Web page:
Some people have a condition called xerostomia, or chronic dry mouth. They are more likely to have dental complications. Anyone who has this condition should drink a lot of water. This will wash your mouth out like saliva and prevent dehydration which decreases saliva flow even more. Also, try rinsing 4-6 x per day with a baking soda solution. Use 2 tsp of baking soda per 8 oz glass of water.

A dentist may be able to prescribe you medication or give you suggestions for supplements to help your condition. Proper dental care becomes even more important if you have saliva production issues because you lose that first line of defense. Getting regular cleanings and check-ups will prevent decay and may help you produce more saliva. Saliva production can be increased by chewing sugar-free gum or eating sugar-free mints.

Before treating gum, tooth, or other oral problems consult with Dr. JJ Edderai. A dental check-up every three to four months will allow Dr. Edderai to keep a watchful eye on your oral health and prevent cavities before they start. For answers to some of the most commonly asked questions, visit my FAQ page at https://www.northmiamibeachdentist.com/faqs/.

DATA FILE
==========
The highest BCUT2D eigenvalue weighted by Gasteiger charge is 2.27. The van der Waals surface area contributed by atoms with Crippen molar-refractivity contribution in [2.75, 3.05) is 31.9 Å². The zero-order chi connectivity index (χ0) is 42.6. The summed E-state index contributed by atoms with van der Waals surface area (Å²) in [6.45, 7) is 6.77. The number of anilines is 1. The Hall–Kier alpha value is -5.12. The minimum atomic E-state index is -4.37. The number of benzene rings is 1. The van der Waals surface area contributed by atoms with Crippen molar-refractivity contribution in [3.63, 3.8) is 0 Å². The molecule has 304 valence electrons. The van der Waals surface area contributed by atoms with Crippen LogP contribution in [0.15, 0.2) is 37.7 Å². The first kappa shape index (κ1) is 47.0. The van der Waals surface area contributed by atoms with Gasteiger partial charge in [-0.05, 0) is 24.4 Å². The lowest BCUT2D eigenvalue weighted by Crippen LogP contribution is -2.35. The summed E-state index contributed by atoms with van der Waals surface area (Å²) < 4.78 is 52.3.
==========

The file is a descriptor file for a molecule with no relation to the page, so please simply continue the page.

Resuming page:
Copyright Dr. Jean-Jacques Edderai -2015

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What is Geographic Tongue? How to Treat It?

For it being one of the most common maladies affecting the tongue, most people have never heard of Geographic tongue. After all, it sounds a bit like slang for a savvy speaker. This condition is common and relatively harmless. If you are unfamiliar with geographic tongue, seeing it appear out of nowhere can cause any parent to go into a frenzy.

The name “geographic tongue” refers to the map-like appearance of shapes. Some patches are completely smooth making your tongue look like it is covered in tiny, tongue-colored oceans. Most commonly this condition affects the sides of your tongue, but it can occur in other parts of your mouth as well (for answers to other common questions see https://www.northmiamibeachdentist.com/faqs/).